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P096. Analysis of the tryptophan metabolism and indoleamine 2,3-dioxygenase expression (IDO) in patients with inflammatory bowel disease before and after infliximab treatment

I. Arijs1, W.-J. Wollants1, G. Clarke2, P. Persoons1, W. Vanhove1, L. Van Lommel3, K. Machiels1, G. Van Assche1, M. Ferrante1, F. Schuit3, S. Vermeire1, P. Rutgeerts1, 1KU Leuven, Department of Clinical and Experimental Medicine, Translational Research Center for GastroIntestinal Disorders (TARGID), Leuven, Belgium, 2University College Cork, Alimentary Pharmabiotic Centre, Cork, Ireland, 3KU Leuven, Department of Cellular and Molecular Medicine, Gene Expression Unit, Leuven, Belgium


Indoleamine 2,3-dioxygenase (IDO) is expressed in innate immune cells and acts as the first rate-limiting step in the tryptophan (TRP) catabolism along the kynurenine pathway. Decreased serum TRP levels have been associated with active inflammation in Crohn's disease (CD) due to induction of IDO (Gupta et al., Inflammatory Bowel Diseases, 2012, 18(7), pp. 1214–1220). We studied the effect of infliximab-induced downregulation of inflammation on serum levels of TRP and kynurenine, as well as mucosal IDO expression in patients with inflammatory bowel disease (IBD).


Serum samples and endoscopically-derived ileal or colonic mucosal biopsies were obtained from controls and patients with active IBD, and this before and after their first treatment with infliximab. Short-term clinical response and mucosal healing were assessed by experienced clinicians at 4 or 10 weeks after a single infusion or induction schedule, respectively (Ferrante et al., Inflammatory Bowel Diseases, 2007, 13(2), pp. 123–128; Schnitzler et al., GUT, 2009, 58(4), pp. 492–500). Serum TRP and kynurenine were measured by high performance liquid chromatography, and IDO mucosal gene expression was measured by Affymetrix Human Genome U133 Plus 2.0 Arrays. Data were analyzed with SPSS software using non-parametric tests and p-values of <0.01 were considered significant.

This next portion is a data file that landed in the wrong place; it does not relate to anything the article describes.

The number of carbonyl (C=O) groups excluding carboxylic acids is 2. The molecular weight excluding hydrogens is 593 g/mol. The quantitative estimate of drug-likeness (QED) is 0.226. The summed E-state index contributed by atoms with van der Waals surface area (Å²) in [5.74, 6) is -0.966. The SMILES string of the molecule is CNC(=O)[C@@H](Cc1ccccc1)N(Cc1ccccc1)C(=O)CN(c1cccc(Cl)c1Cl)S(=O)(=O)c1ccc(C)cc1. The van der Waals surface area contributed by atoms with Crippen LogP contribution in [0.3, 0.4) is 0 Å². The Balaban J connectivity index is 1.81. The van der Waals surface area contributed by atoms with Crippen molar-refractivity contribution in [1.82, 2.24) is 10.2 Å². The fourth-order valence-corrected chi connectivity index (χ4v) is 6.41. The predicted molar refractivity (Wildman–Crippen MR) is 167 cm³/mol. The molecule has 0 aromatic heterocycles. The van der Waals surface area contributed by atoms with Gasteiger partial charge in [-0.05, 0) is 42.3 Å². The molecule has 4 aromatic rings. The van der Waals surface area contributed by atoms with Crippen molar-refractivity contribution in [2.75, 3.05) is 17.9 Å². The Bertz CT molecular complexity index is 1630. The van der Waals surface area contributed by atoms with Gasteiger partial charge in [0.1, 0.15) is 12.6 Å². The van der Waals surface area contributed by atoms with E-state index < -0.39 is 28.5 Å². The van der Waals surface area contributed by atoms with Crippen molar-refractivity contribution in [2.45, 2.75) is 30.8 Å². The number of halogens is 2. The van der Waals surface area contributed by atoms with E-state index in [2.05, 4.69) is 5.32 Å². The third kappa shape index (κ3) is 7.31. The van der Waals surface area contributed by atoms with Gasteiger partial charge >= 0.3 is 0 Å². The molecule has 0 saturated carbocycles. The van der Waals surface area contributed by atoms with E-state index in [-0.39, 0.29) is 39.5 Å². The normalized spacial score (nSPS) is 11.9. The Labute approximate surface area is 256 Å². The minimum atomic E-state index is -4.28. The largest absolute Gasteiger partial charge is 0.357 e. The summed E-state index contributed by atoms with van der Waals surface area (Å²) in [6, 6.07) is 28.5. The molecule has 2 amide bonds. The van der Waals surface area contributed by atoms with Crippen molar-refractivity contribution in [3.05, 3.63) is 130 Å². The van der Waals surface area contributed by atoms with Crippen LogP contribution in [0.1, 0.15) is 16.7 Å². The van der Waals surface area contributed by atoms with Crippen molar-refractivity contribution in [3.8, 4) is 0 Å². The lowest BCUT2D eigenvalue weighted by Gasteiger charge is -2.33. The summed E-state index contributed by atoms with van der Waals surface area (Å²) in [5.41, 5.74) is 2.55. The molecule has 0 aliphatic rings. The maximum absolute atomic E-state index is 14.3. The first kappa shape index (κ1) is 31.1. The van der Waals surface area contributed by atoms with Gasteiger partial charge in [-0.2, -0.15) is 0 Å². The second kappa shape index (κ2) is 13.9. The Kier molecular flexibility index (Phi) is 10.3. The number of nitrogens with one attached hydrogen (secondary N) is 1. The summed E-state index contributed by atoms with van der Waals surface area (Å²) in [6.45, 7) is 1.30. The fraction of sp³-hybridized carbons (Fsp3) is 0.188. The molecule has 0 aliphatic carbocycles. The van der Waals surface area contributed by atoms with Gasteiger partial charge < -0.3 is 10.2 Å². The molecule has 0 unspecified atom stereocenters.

Overall, 156 IBD (76 CD and 80 ulcerative colitis) patients and 71 controls were included. In both ileum and colon, IDO mucosal expression was >9-fold increased in active IBD patients before infliximab therapy vs. controls (pileum = 0.001 and pcolon < 0.001). Although the IDO mucosal expression levels significantly decreased after infliximab therapy in IBD responders when compared to their baseline samples (pshort-term response and pmucosal healing <0.001), the colonic expression still remained significantly higher than controls (pshort-term response < 0.001 and pmucosal healing = 0.002). Serum TRP levels were significantly decreased (p < 0.001) and the kynurenine/tryptophan (K/T) ratio was significantly increased (p = 0.001) in active IBD patients when compared to controls. However, we found no significant effect of infliximab therapy on both the TRP levels and K/T ratio.


This study demonstrates that mucosal IDO expression levels are increased and serum TRP levels decreased in IBD patients with active disease. Of note, after controlling the inflammation with infliximab therapy, both levels remained impaired in IBD responders showing a complete mucosal healing. This persistent upregulation of IDO in patients with complete colonic healing may explain why mucosal ulcers recur very early if patients do not receive maintenance therapy with infliximab.